When I was away on Saturday, Malaysiakini published a very important article by Ong Kian Ming and Oon Yeoh titled The problem with royal activism.
I have been one of the few bloggers who were openly concerned with ‘royal political activism’. I used the word ‘openly concerned’ because I had received several letters or notes from other bloggers who informed me they shared the same concerns but won’t come out in the open to say what I had said.
When I talk about ‘royal political activism’ I am not talking about politicians like Tengku Razaleigh or the late Tengku Abdul Rahman or the (what’s his name?) former Tourism Minister. I mean the Sultans or Regents or Crown Princes, people who have immunity from most of the laws applicable to commoners but who by virtue of such immunity should not come down to the commoners (or political) arena.
These royalty should stay above politics and not overstretch the limits of their constitutional rights as free rein to engage directly in political activism.
What Ong Kian Ming and Oon Yeoh said has been absolutely right, about “Some people, perhaps simply because they like seeing Pak Lah squirm under the royal thumb in Perlis and Terengganu – cheered on the royalty, saying that their intervention was a good thing.”
“But it all depends on whose ox is being gored, doesn't it? Would these very same people cheer on the sultan's actions if this had happened to the opposition?”
Personally I have not been happy with the actions of the Sultans of Perlis and Terengganu, even though the loser had been AAB. We shouldn’t rejoice that AAB had his ass whipped nicely by royalty because those royalty must not interfere with the decision making of the PM, the people’s choice of a national leader selected in accordance with our democratic process.
It’s hypocritical to talk about democratic process when we cheer processes that haven't been politically correct just because those processes have gone against a disliked person.
The Sultans should never have gone against the choice of the majority party in its selection of the State MBs. No doubt AAB eventually succumbed to a compromise because he was trying to minimize the aggravations particularly at a bad time for him, but the constitutional process was incredibly wrong, and rather sadly many cheered the Sultans and even provided justifications.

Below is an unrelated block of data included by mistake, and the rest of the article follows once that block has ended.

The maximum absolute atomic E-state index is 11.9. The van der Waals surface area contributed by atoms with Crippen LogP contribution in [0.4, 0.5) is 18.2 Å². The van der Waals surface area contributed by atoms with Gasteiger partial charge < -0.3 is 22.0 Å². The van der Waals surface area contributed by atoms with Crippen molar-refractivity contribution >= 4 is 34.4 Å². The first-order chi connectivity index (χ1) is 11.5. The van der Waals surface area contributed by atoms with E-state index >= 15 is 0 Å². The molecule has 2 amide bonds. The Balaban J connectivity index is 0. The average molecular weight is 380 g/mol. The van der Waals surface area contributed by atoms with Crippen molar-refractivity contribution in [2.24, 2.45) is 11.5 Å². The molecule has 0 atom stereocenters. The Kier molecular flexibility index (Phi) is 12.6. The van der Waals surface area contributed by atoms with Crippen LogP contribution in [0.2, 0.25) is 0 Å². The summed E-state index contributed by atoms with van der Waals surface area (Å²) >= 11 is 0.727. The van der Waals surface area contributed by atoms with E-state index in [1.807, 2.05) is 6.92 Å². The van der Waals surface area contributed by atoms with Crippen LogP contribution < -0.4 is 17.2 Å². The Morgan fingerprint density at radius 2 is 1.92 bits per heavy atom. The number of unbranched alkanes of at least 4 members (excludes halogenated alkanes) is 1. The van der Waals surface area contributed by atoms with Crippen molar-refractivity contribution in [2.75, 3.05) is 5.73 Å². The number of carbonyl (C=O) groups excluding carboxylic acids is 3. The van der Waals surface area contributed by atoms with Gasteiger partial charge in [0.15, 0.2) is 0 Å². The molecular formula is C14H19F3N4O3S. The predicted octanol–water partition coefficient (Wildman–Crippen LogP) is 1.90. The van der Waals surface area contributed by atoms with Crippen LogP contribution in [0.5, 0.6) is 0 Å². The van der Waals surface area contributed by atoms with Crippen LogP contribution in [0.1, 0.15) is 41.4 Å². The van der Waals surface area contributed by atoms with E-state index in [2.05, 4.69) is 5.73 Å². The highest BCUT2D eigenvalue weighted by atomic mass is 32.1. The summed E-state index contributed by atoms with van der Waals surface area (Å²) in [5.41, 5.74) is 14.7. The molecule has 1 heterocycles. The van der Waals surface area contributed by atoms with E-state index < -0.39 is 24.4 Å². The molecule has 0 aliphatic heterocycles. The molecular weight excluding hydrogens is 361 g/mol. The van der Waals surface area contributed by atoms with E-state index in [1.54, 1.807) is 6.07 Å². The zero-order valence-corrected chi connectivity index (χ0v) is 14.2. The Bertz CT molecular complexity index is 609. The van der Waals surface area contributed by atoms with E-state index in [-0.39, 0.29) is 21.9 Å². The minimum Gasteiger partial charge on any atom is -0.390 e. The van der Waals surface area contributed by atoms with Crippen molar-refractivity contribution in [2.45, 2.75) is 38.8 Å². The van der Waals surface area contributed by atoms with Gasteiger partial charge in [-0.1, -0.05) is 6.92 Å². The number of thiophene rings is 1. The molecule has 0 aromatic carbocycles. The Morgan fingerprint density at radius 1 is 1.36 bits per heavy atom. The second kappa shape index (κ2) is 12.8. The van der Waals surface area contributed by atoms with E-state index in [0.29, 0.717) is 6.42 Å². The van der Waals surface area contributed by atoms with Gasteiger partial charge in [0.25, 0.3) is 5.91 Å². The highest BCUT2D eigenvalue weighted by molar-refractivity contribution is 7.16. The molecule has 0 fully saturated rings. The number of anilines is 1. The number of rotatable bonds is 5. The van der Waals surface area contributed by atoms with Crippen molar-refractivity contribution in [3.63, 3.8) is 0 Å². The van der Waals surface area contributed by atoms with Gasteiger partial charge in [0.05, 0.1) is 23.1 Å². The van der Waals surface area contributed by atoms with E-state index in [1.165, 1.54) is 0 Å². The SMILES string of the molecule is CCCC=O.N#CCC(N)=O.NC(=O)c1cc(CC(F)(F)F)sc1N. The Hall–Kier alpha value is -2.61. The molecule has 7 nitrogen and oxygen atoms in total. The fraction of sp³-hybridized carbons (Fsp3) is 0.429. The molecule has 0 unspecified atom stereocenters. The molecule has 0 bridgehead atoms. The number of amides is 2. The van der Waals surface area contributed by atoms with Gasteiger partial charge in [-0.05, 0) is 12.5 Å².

But I believe all those have been, as mentioned by Ong and Oon, more to jeer AAB and UMNO rather than cheer the royalty. But we might have unwittingly encourage the royalty to think otherwise.
When prior to the election, the idea of royalty as our political silver bullet was promoted at Malaysia-Today, I was one of those very few who warned against jacking royalty up above its constitutional role – please read Dangerous euphoria over 'political' royalty.
I had written “we need to remember Malaysia is a democracy built around a constitutional monarchy, meaning the voice of the people, and not those of the rulers, prevails.”
In my other post Rulers no 'Silver Bullet' you can also read what renown writer Farish Noor has to say.
What the Crown Prince of Kelantan had recently said publicly – please read Kelantan Crown Prince 'slapped' non-Malays in face! - shows the dangers of allowing royalty to interfere actively with democratic process.
And our knowledge of how a certain royalty and members of his family had behaved should be of grave concerns, if they somehow imagine that such public (opposition) support represents an imprimatur for them to resume behaving like royalties did in the days of Hang Tuah.
Ong and Oon provided some extreme examples of royal political activisms which could take us into deeper hotter constitutional waters.
Let the conduct of absolute royalty with its direct political activism in those bad days of Hang Tuah remain forever in the pages of Munshi Abdullah’s Hikayat.